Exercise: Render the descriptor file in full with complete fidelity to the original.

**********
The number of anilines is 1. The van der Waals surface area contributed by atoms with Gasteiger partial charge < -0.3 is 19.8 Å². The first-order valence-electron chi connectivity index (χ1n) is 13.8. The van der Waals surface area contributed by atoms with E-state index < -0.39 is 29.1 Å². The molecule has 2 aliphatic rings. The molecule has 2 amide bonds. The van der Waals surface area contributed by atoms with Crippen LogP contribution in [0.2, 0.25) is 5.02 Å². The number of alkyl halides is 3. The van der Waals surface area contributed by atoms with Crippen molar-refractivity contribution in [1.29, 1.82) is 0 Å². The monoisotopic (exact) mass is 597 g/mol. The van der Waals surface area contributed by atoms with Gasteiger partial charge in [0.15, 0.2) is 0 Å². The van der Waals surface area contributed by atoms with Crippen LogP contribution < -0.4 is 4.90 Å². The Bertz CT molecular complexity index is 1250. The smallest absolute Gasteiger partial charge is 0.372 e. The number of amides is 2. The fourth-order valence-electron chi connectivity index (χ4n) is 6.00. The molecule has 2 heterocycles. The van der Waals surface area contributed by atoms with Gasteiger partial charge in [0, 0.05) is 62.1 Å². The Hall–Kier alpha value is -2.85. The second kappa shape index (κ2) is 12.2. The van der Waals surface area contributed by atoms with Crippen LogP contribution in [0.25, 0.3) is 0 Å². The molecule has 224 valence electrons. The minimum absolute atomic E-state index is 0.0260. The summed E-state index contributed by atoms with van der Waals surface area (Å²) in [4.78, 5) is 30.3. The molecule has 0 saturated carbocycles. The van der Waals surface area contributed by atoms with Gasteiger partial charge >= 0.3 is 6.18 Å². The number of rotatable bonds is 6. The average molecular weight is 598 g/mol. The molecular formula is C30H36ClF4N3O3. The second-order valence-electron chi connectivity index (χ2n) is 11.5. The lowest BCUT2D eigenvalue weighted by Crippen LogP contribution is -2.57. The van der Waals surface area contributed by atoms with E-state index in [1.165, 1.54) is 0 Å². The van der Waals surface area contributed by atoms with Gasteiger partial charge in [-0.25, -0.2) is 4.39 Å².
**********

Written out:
The number of anilines is 1. The van der Waals surface area contributed by atoms with Gasteiger partial charge < -0.3 is 19.8 Å². The first-order valence-electron chi connectivity index (χ1n) is 13.8. The van der Waals surface area contributed by atoms with E-state index < -0.39 is 29.1 Å². The molecule has 2 aliphatic rings. The molecule has 2 amide bonds. The van der Waals surface area contributed by atoms with Crippen LogP contribution in [0.2, 0.25) is 5.02 Å². The number of alkyl halides is 3. The van der Waals surface area contributed by atoms with Crippen molar-refractivity contribution in [1.29, 1.82) is 0 Å². The monoisotopic (exact) mass is 597 g/mol. The van der Waals surface area contributed by atoms with Gasteiger partial charge in [0.15, 0.2) is 0 Å². The van der Waals surface area contributed by atoms with Crippen LogP contribution < -0.4 is 4.90 Å². The Bertz CT molecular complexity index is 1250. The smallest absolute Gasteiger partial charge is 0.372 e. The number of amides is 2. The fourth-order valence-electron chi connectivity index (χ4n) is 6.00. The molecule has 2 heterocycles. The van der Waals surface area contributed by atoms with Gasteiger partial charge in [0, 0.05) is 62.1 Å². The Hall–Kier alpha value is -2.85. The second kappa shape index (κ2) is 12.2. The van der Waals surface area contributed by atoms with Crippen LogP contribution in [0.25, 0.3) is 0 Å². The molecule has 224 valence electrons. The minimum absolute atomic E-state index is 0.0260. The summed E-state index contributed by atoms with van der Waals surface area (Å²) in [4.78, 5) is 30.3. The molecule has 0 saturated carbocycles. The van der Waals surface area contributed by atoms with Gasteiger partial charge >= 0.3 is 6.18 Å². The number of rotatable bonds is 6. The average molecular weight is 598 g/mol. The molecular formula is C30H36ClF4N3O3. The second-order valence-electron chi connectivity index (χ2n) is 11.5. The lowest BCUT2D eigenvalue weighted by Crippen LogP contribution is -2.57. The van der Waals surface area contributed by atoms with E-state index in [1.165, 1.54) is 0 Å². The van der Waals surface area contributed by atoms with Gasteiger partial charge in [-0.25, -0.2) is 4.39 Å².